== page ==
Jorge Gerada's mural, one of the largest in New York, reaches 13 stories in height. The artist, who formerly worked in New York as part of the 90's Culture Jamming movement, is painstakingly depicting a child and two beautiful flowers with the purpose of highlighting child slave labor practices. Stay tuned for our upcoming interview.
South African Faith XLVllpainted her mural on the topic of gender equality with help from her sister on East 44th Street
On finishing her mural, Faith XLVll spoke to her gratitude for those who fought for womens' right to vote in the 20's, for equality in the 60's, and the ongoing work to be done, both domestically and internationally. With her work she hopes to inspire humanity on earth in a polarized society, and to find the balance of masculine and feminine perspectives as part of healing our planet.
An inaugural walk led by Street Art for Mankind and the ILO on April 9 allowed the artists and representatives from each consulate/building to talk about the topic and impact of each murals.
L-R: Mr. Cenz, Audrey Decker, Faith XLVll. VIrcto Ash, Jorge Gerada, Bruno Smoky and Thibault Decker
Street Art for Mankind's 'Behind the Wall' app guides you through the artworks with an audit tour and map. When you scan the artworks, you receive information about the mural's purpose, the artist and their techniques. You can also buy prints of each artist's range of work.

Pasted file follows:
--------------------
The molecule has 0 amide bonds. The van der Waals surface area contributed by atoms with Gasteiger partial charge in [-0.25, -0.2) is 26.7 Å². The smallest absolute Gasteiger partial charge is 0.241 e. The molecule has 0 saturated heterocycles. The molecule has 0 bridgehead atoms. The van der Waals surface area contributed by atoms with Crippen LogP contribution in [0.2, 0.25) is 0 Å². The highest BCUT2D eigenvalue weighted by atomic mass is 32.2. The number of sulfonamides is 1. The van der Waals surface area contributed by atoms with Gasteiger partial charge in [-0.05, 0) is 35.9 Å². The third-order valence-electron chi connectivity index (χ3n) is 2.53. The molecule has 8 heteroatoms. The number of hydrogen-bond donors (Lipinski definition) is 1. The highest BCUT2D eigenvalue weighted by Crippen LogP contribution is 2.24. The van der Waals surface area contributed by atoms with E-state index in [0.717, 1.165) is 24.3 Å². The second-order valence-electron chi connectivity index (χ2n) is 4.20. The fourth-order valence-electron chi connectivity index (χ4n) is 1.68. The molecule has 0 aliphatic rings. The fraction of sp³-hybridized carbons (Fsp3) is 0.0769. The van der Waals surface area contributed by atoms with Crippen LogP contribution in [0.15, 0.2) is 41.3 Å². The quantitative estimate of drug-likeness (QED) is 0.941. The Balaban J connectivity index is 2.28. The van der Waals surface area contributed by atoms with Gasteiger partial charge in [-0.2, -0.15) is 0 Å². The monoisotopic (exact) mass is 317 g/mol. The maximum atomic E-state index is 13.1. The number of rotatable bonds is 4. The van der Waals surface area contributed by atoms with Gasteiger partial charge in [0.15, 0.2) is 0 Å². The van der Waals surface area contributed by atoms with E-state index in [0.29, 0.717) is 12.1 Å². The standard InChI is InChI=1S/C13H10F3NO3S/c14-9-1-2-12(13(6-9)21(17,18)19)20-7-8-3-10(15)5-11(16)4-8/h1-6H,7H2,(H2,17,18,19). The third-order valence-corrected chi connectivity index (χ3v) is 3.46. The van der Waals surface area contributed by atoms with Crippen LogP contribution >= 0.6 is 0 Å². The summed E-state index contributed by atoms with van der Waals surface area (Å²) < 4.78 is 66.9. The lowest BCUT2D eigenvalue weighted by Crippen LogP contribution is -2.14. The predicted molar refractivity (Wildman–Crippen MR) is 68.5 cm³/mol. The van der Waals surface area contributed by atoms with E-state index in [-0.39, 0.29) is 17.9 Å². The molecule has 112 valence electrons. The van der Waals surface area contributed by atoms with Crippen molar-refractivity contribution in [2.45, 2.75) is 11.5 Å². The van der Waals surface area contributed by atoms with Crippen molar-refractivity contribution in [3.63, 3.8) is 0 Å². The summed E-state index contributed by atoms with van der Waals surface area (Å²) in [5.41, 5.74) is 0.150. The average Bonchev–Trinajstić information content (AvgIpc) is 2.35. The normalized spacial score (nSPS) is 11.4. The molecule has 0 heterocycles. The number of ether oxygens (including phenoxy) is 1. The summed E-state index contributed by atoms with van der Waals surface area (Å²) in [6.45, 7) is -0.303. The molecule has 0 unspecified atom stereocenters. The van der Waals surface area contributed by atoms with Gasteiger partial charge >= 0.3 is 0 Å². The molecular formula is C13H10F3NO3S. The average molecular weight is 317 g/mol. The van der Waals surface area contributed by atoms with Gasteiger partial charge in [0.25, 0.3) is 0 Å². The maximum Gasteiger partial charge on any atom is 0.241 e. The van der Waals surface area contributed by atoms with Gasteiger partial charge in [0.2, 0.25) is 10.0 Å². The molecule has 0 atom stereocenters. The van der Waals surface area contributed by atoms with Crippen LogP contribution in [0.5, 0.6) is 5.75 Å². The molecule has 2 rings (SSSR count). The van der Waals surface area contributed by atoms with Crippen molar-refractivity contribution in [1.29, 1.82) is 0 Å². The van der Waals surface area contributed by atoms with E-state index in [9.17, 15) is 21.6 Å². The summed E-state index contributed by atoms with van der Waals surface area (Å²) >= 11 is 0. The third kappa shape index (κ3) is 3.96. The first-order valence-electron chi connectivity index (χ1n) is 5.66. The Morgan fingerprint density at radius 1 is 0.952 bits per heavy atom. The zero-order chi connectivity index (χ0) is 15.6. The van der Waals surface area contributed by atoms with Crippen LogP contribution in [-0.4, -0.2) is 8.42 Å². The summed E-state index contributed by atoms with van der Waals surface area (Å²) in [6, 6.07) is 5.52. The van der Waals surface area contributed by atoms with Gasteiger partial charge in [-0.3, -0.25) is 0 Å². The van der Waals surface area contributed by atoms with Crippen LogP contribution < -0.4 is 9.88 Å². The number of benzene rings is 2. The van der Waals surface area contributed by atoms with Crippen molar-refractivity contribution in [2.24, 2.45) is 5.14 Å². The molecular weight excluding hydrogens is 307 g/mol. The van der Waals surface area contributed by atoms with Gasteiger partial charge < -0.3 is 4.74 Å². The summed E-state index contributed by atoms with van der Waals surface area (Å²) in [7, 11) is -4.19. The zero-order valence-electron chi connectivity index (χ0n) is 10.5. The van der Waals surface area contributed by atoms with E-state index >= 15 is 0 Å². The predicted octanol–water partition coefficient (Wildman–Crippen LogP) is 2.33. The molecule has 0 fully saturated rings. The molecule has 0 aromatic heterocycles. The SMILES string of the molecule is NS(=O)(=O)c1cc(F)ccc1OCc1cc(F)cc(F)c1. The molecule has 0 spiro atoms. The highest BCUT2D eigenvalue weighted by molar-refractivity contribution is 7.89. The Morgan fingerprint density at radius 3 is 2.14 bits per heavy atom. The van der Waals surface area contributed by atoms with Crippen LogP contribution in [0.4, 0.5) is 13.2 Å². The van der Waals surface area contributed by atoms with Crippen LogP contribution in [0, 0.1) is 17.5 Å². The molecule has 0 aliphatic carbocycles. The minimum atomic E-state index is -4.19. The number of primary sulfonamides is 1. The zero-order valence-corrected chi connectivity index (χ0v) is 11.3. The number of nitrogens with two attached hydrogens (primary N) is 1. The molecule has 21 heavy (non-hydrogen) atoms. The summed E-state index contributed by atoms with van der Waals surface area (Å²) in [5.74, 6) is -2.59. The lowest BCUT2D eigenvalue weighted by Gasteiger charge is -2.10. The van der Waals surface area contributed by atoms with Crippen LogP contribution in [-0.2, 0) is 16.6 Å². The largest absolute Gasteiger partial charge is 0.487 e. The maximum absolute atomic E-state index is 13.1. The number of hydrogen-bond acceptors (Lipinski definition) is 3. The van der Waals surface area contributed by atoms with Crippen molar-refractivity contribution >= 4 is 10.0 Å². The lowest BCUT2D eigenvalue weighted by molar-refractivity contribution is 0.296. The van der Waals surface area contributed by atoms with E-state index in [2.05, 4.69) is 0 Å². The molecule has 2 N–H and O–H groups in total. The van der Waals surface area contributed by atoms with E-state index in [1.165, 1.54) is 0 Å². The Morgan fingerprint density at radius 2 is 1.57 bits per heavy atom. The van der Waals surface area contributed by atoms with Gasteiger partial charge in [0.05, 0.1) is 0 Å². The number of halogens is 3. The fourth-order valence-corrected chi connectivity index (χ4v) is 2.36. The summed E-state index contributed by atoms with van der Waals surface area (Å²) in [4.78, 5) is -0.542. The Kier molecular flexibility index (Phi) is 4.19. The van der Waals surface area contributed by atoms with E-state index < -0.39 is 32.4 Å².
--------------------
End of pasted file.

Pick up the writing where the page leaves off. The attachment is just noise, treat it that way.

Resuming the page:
Grab the app, get your walking shoes on and and get to Midtown!
Street Art for Mankind also has two events coming up:
April 28, Mamaroneck Historic Murals: A guided tour around freshly painted artwork by Mr.Cenz, Victor Ash, Bruno Smoky, Shalak Attack, Frank Parga and Loic Ercolessi, Register for free tickets here.
May 10, Manhattan Freedom Art Walk: A 1.5 mile Street Art tour around Lower Manhattan on a mission to raise awareness of and end child trafficking. Register for free tickets here.
The UN murals are located in Midtown East between East 42nd and East 48th Streets
About International Labour Organization (ILO):
The International Labour Organization is the only tripartite United Nations agency. Since its creation in 1919 the ILO brings together governments, employers and workers of 187 member States to set labour standards, develop policies and devise programs promoting decent work for all women and men. The main aims of the ILO are to promote rights at work, encourage decent employment opportunities, enhance social protection and strengthen dialogue on work-related issues.
SAM is a 501c(3), non-profit organization working with prominent street artists from all around the world to raise awareness on child slavery through the power of art. SAM curates and produces innovative festivals, live performances, exhibitions, murals and art classes in NY and across the world. All art pieces created are for sale, and their proceeds help fund raid & rescue programs to free children from slavery.